Prince George Symphony Orchestra
The Prince George Symphony Orchestra seeks to enrich the cultural life of the residents of Prince George and the northern interior of BC by providing symphonic music in a way that is financially responsible and provides its performers with just compensation, consistent with its artistic direction.
1. To enhance the quality of life in Prince George and the region by providing, developing and sustaining first class symphonic and orchestral music.
2. To ensure the sustainability of our resident professional musicians and to develop opportunities for our community musicians.
3. To support the growth of young artists by ensuring they are at a level of competence to perform with professional players and to inspire our youth through a variety of exceptional educational oppportunities.
4. To partner with other arts organizations in the community and region to ensure a vibrant and artistically uplifting cultural experience for the people of northern British Columbia.
The Prince George Symphony Orchestra is a producer of quality symphonic music with a core of extremely talented and dedicated professional musicians. It is also the only professional or semi-professional orchestra in the area encompassing the entire northern province west of Prince George to the west coast, north to the Arctic Ocean, at least 400 kilometers to the east, and 520 kilometers south. The PGSO is the cultural leader in Prince George and Northern BC in terms of live classical music.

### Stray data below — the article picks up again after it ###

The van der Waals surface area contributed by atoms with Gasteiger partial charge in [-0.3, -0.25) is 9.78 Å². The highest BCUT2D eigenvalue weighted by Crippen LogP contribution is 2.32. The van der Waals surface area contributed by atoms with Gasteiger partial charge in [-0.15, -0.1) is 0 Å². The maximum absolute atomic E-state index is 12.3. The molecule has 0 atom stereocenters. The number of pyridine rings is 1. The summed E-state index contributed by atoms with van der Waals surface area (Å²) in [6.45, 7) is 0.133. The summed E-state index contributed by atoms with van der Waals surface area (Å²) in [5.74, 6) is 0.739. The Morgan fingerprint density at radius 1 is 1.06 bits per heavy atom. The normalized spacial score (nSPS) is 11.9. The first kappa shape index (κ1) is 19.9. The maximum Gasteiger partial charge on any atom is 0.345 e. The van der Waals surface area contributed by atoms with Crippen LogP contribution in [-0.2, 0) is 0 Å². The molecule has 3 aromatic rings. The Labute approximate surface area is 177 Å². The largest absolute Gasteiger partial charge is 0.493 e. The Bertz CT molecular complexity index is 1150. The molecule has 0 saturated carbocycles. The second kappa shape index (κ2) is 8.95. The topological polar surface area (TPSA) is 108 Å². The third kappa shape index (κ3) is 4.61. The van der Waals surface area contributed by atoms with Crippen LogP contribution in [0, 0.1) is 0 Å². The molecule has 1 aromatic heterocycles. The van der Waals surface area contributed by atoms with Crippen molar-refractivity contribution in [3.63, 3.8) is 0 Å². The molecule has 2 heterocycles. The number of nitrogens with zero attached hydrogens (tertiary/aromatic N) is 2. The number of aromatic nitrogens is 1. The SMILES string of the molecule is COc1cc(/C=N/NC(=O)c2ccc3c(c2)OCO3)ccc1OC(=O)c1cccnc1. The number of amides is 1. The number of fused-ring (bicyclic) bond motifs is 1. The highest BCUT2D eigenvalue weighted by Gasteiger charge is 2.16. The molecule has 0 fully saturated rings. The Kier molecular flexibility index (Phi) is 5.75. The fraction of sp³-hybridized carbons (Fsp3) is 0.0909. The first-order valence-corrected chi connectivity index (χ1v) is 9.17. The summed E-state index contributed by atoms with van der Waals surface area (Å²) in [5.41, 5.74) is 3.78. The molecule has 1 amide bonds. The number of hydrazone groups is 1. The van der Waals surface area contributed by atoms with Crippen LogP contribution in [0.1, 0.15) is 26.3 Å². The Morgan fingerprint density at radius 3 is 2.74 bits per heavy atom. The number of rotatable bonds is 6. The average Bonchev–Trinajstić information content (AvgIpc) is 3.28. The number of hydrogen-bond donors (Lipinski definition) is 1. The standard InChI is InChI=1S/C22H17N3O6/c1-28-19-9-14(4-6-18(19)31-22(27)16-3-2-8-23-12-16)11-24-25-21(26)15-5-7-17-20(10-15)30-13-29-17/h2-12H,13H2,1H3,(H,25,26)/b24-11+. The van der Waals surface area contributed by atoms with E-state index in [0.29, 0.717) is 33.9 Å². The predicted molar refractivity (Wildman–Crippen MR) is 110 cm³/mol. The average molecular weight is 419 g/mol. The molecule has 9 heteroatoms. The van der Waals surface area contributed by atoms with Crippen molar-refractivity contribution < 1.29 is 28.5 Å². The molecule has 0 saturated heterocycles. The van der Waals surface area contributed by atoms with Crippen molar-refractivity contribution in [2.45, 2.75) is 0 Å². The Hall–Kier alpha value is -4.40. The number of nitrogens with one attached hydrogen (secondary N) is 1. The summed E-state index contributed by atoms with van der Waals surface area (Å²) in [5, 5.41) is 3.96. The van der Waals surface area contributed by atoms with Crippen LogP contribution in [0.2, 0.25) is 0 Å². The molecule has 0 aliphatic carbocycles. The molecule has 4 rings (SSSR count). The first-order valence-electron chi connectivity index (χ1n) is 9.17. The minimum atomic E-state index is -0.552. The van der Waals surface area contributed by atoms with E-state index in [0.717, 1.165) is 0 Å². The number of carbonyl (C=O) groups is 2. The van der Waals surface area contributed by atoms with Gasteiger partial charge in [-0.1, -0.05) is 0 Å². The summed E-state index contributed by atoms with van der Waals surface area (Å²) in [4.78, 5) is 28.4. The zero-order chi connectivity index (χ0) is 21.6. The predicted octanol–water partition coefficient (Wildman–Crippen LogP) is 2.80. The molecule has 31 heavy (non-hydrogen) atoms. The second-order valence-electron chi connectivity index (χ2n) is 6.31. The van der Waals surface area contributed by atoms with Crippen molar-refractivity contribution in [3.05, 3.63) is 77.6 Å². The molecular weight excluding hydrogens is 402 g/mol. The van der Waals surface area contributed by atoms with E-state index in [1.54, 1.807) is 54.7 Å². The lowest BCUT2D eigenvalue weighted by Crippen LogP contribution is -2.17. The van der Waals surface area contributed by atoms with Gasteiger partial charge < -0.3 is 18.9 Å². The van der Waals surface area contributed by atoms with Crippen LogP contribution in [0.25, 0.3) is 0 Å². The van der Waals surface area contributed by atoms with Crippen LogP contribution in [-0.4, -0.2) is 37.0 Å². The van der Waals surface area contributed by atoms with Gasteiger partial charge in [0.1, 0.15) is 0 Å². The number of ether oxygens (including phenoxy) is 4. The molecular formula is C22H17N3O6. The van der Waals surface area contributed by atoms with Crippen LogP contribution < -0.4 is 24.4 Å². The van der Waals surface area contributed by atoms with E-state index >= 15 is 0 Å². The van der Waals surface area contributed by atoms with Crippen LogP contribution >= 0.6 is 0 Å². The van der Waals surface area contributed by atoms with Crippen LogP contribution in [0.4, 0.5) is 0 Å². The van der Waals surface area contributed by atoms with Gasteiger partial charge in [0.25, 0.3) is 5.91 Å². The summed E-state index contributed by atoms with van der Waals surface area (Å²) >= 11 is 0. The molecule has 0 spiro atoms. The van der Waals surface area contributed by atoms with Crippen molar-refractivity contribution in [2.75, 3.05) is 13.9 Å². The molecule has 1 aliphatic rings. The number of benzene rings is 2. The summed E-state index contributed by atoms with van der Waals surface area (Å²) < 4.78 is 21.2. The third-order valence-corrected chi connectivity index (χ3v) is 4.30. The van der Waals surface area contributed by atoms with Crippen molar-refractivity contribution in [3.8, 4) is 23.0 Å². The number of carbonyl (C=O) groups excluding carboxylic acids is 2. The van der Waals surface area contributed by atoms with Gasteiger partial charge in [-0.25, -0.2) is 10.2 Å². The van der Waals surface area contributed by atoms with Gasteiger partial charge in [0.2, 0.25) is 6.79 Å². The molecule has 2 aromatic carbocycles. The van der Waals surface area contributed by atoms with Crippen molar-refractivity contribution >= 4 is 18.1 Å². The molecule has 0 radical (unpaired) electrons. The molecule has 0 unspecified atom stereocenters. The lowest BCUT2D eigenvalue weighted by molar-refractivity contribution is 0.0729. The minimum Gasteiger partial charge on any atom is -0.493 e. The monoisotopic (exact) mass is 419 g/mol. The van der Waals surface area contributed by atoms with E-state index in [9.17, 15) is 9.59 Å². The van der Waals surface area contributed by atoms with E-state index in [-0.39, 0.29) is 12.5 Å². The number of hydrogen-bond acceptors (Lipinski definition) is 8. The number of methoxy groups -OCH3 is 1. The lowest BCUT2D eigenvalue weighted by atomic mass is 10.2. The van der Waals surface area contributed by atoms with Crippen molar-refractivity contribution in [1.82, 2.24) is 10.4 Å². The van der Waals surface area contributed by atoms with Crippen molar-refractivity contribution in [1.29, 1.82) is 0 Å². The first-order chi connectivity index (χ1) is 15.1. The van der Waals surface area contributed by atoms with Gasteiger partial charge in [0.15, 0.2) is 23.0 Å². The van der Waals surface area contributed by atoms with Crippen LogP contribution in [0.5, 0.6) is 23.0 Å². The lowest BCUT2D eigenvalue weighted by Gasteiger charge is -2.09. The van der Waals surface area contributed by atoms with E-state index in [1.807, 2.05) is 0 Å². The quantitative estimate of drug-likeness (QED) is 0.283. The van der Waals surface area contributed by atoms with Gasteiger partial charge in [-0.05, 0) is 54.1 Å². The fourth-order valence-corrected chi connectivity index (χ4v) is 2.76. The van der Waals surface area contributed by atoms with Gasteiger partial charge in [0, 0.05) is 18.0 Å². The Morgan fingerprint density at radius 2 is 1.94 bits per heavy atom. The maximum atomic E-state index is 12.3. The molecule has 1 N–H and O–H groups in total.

The Prince George Symphony Orchestra grew out of a small group of amateur musicians gathered for the purpose of accompanying the Prince George Cantata Singers in performances of Handel’s Messiah. In 1970, the group became the New Caledonia Chamber Orchestra under the direction of Canadian composer, Imant Raminsh. On June 11, 1971, the orchestra became incorporated under the “Societies Act,” and changed its name to the New Caledonia Symphony Orchestra. The name was again changed on March 10, 1981 to the Prince George Symphony Orchestra Society. Over the years, the orchestra changed from an amateur community orchestra to its current status as a semi-professional orchestra. Currently, there is a pro-core of outstanding professional musicians, plus paid and non-paid community musicians, supplemented, when needed, by out-of-town imports.